The series has the limit of having been conceived as a cultural product that does not exist, for an audience that also does not exist. At least it does not exist in Italy, where the non-existence of pop culture has led to the formation of an audience that does not understand the very concept of pop culture, and would not be able to distinguish a product even if it had it in front of it. Chiara Ferragni and Fedez are the only pop culture that Italy has been able to produce and consume, but are we sure that The Ferragnez represents it? It was decided to expand a long and interesting couple interview to build a product that shows scenes we already know, the memes of Leone, the disguise of Fedez as Santa Claus, his cries for the potential disqualification of Sanremo and his talent as entrepreneur: we already knew everything and had the opportunity to appreciate it. The at least peculiar use that Fedez and Chiara made of social media during the pandemic worked much better than a TV series and had the same goal: to humanize two successful and tremendously influential people. In this The Ferragnez makes a bit of the same mistake as Chiara Ferragni's documentary, it does not add anything new, but rather tries to novelize a story that does not need to be fictionalized for the simple reason that Instagram and social media have destroyed novels. On the other hand, what a cultural television product should do - and what all successful TV series are appreciated for - is to build a trajectory, to make the characters evolve within it.

The only evolution of The Ferragnez is instead of Fedez who completely eats up his wife's media exposure. It is his traumas that keep us glued to the screen, his tears, his relationship with his son and fatherhood, his friendship with Luis, his parents who still live in Rozzano and the grandmother of the Giambellino public housing. When the Ferragnezes receive the Ambrogino D’oro we see the emotion in the eyes of Fedez's grandmother while we think that for Chiara it is all due. The pandemic and everything that followed, including The Ferragnez, seems like a huge monument to the way Fedez built his social identity, making those two letters, -ez, more socially relevant than Ferragn-, in Italy obviously. If the Twitter trend topics constituted a reliable sentiment analysis, looking at them you would immediately notice how 90% of users talk only and exclusively about Fedez, what he does and how he is.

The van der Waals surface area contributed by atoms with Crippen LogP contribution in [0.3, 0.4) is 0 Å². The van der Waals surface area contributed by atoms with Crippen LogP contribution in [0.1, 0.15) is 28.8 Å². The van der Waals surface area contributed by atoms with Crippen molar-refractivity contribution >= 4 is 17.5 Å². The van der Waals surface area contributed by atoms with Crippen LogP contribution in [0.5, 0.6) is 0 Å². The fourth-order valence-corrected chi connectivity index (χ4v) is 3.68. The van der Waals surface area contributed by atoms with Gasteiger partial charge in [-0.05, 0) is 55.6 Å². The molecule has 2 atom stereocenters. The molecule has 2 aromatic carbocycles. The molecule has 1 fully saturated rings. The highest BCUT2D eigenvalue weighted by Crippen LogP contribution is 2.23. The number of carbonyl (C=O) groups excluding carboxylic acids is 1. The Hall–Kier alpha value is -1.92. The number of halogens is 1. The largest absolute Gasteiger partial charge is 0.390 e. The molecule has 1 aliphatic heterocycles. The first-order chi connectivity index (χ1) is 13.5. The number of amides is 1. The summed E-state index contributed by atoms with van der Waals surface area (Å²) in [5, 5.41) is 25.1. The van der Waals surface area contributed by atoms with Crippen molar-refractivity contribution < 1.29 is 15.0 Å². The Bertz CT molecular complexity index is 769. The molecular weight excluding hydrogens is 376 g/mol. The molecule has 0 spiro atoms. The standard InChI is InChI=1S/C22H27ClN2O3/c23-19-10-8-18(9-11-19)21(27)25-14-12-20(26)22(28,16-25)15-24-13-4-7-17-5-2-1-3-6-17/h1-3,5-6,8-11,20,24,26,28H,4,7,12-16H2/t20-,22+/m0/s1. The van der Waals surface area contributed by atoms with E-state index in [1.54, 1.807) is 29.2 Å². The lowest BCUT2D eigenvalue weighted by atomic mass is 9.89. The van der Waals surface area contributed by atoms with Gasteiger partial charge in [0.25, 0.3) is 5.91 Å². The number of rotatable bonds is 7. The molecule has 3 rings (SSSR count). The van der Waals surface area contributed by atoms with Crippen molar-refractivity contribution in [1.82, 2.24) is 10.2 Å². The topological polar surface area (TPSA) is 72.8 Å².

If the series wanted to guarantee Fedez another boost of sympathy that will allow him - complaints allowing - more and more to manipulate public opinion, the operation can certainly be considered successful. If they wanted to humanize - as far as possible - a very rich couple by showing us how even the lives of the rich can be deeply boring, too. There probably won't be much left of The Ferragnez, if not a few memes, while Chiara and Fedez's posts will continue to define what they are. Or rather, what they want to tell us they have become: a perfectly imperfect family, two opposites that attract each other. A provincial upper-class girl who falls in love with the rapper from the Milanese suburb with tattoos who in the meantime has become an entrepreneur and a great father, Beyoncé and Jay Z, but in Crema and Rozzano instead of Houston and Brooklyn. A very Italian story after all.